Whether or not you're an NDP supporter, the party can be pretty proud of its history of standing up for progressive ideas. It's been a powerful voice for unionized workers across Canada, and around the world. The NDP has stood strong for gender equality and Aboriginal rights; a commitment to worldwide human rights has been a key pillar of the NDP's character since its very beginning.
So, why does NDP leadership candidate Brian Topp want to toss all of that proud party history aside in his blind crusade against the oil sands?
In his Globe and Mail column earlier this week, Topp attacked the federal government for defending Canada's oil exports as ethical. We've heard environmental extremists dismiss the ethics of oil before, arguing that the only ethical approach to oil is not to use it at all -- a utopian ideal that ignores the fact that we don't have any workable alternatives to oil, which is why it's critical that we differentiate our oil based on whether it promotes peace and human rights or not.
Those arguments are just naive. But Topp's attack on the oil sands is outright nasty and offensive. It has to be read to be believed:
"In addition to being a global salesman for carbon, Peter Kent can take on a new ethical sales job: Let's get into ethical landmines. Consistent with their vision, the Harper team can next withdraw from the Convention on the Prohibition of the Use, Stockpiling, Production and Transfer of Anti-Personnel Mines and on their Destruction, also known as the Ottawa Treaty.
After all, if the world's despots and paramilitaries can't buy ethical landmines from Canada, they'll have to buy them from countries like Iran, Burma, and China. To the Harper government's mind, it's not ethical for a child to be killed by a landmine produced by prison labour, or in a country where women are not allowed to vote. Not when they could be killed by a landmine produced ethically right here in Mr. Harper's Canada."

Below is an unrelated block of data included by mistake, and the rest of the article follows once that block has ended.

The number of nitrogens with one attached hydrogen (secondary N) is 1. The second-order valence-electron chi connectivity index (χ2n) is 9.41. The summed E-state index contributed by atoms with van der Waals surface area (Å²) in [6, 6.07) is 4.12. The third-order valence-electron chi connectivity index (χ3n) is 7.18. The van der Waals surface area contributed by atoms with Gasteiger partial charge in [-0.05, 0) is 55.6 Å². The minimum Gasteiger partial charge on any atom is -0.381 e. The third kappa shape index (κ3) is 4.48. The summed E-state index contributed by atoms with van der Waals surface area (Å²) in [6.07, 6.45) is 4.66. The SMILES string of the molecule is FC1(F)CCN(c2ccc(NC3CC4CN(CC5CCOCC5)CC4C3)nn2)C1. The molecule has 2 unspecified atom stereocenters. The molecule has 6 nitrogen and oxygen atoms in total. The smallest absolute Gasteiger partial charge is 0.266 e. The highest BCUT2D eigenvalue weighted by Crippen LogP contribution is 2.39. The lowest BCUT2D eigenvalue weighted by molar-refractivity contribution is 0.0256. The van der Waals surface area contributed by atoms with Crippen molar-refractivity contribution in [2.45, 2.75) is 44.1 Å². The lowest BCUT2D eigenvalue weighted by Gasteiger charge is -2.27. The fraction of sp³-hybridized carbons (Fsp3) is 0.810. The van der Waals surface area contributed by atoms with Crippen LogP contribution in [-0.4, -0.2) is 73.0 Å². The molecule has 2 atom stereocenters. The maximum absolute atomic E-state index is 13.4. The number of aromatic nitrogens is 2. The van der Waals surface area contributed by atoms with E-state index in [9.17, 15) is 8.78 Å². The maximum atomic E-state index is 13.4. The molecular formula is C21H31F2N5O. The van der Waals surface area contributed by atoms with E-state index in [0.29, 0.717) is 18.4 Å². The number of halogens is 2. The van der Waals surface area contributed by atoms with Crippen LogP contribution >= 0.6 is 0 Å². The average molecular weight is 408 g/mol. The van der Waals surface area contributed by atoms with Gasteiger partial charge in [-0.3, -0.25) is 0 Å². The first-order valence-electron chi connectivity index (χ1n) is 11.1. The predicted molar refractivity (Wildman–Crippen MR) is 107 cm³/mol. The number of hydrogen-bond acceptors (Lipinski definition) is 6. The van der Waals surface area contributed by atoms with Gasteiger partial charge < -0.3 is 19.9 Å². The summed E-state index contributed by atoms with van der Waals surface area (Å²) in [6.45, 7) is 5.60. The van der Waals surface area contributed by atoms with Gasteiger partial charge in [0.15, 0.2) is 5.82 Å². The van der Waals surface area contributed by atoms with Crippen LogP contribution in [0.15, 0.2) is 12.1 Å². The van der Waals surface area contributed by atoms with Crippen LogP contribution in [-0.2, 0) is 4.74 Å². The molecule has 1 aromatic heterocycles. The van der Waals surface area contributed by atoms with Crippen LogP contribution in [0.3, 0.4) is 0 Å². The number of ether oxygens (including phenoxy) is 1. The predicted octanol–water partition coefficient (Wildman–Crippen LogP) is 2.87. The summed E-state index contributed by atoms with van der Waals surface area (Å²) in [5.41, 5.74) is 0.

Topp is mouthing the language of peace and human rights, but he doesn't actually believe it. If he did, he wouldn't be arguing against oil sands exports and ultimately working to ensure that Americans continue to bankroll OPEC countries that persecute ethnic and sexual minorities, subjugate women, and lack any reasonable standard of workers' rights. Thwarting Canadian oil sands development means protecting the worldwide oil dominance of misogynist, gay-murdering, terror-sponsoring regimes in Iran and Saudi Arabia. If we want to stand against war and death and destruction, including the use of land mines, supporting ethical oil over the conflict oil of violent tyrants is exactly the place to start.
But worse than his disingenuous claims to care about peace and security, Topp goes further: he actually insults the thousands of Canadian working families who proudly earn their living from the oil sands. If only Topp had the nerve to go to Fort McMurray and stand before a roomful of union workers from the oil sands -- well-paid men and women who take pride in their work -- and tell them to their face that he considers them the merchants of death and destruction. The oil sands industry also employs more Aboriginals than any other industry in the country. Topp wants to take those jobs away from them.
In a 450 word column, Brian Topp shows his disdain for the rights of women, minorities, and workers worldwide while slandering an entire industry of unionized workers.